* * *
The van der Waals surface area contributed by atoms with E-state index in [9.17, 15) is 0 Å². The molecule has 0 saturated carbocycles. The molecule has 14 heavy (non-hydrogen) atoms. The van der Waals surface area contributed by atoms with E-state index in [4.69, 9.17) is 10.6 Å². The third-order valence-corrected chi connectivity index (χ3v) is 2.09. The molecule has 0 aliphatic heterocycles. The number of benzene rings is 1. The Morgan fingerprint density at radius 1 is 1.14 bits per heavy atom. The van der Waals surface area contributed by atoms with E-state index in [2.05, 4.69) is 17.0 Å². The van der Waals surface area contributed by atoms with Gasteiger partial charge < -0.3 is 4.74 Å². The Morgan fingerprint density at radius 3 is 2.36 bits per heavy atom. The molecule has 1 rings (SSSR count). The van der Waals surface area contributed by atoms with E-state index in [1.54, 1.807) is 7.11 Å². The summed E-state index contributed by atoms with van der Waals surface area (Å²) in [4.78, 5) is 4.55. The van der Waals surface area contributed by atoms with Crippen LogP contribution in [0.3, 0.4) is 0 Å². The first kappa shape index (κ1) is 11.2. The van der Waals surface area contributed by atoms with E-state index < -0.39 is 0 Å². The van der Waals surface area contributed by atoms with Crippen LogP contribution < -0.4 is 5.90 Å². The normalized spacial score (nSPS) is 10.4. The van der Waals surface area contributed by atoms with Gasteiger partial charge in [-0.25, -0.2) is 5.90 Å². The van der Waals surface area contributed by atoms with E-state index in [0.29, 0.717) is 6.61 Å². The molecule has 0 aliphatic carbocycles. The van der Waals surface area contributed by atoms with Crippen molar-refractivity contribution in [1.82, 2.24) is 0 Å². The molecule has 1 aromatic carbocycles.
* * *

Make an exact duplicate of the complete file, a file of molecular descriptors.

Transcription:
The van der Waals surface area contributed by atoms with E-state index in [9.17, 15) is 0 Å². The molecule has 0 saturated carbocycles. The molecule has 14 heavy (non-hydrogen) atoms. The van der Waals surface area contributed by atoms with E-state index in [4.69, 9.17) is 10.6 Å². The third-order valence-corrected chi connectivity index (χ3v) is 2.09. The molecule has 0 aliphatic heterocycles. The number of benzene rings is 1. The Morgan fingerprint density at radius 1 is 1.14 bits per heavy atom. The van der Waals surface area contributed by atoms with E-state index in [2.05, 4.69) is 17.0 Å². The van der Waals surface area contributed by atoms with Gasteiger partial charge < -0.3 is 4.74 Å². The Morgan fingerprint density at radius 3 is 2.36 bits per heavy atom. The molecule has 1 rings (SSSR count). The van der Waals surface area contributed by atoms with E-state index in [1.54, 1.807) is 7.11 Å². The summed E-state index contributed by atoms with van der Waals surface area (Å²) in [4.78, 5) is 4.55. The van der Waals surface area contributed by atoms with Crippen LogP contribution in [0.3, 0.4) is 0 Å². The first kappa shape index (κ1) is 11.2. The van der Waals surface area contributed by atoms with E-state index < -0.39 is 0 Å². The van der Waals surface area contributed by atoms with Crippen LogP contribution < -0.4 is 5.90 Å². The normalized spacial score (nSPS) is 10.4. The van der Waals surface area contributed by atoms with Gasteiger partial charge in [-0.25, -0.2) is 5.90 Å². The van der Waals surface area contributed by atoms with E-state index in [0.29, 0.717) is 6.61 Å². The molecule has 0 aliphatic carbocycles. The van der Waals surface area contributed by atoms with Crippen molar-refractivity contribution in [1.82, 2.24) is 0 Å². The molecule has 1 aromatic carbocycles.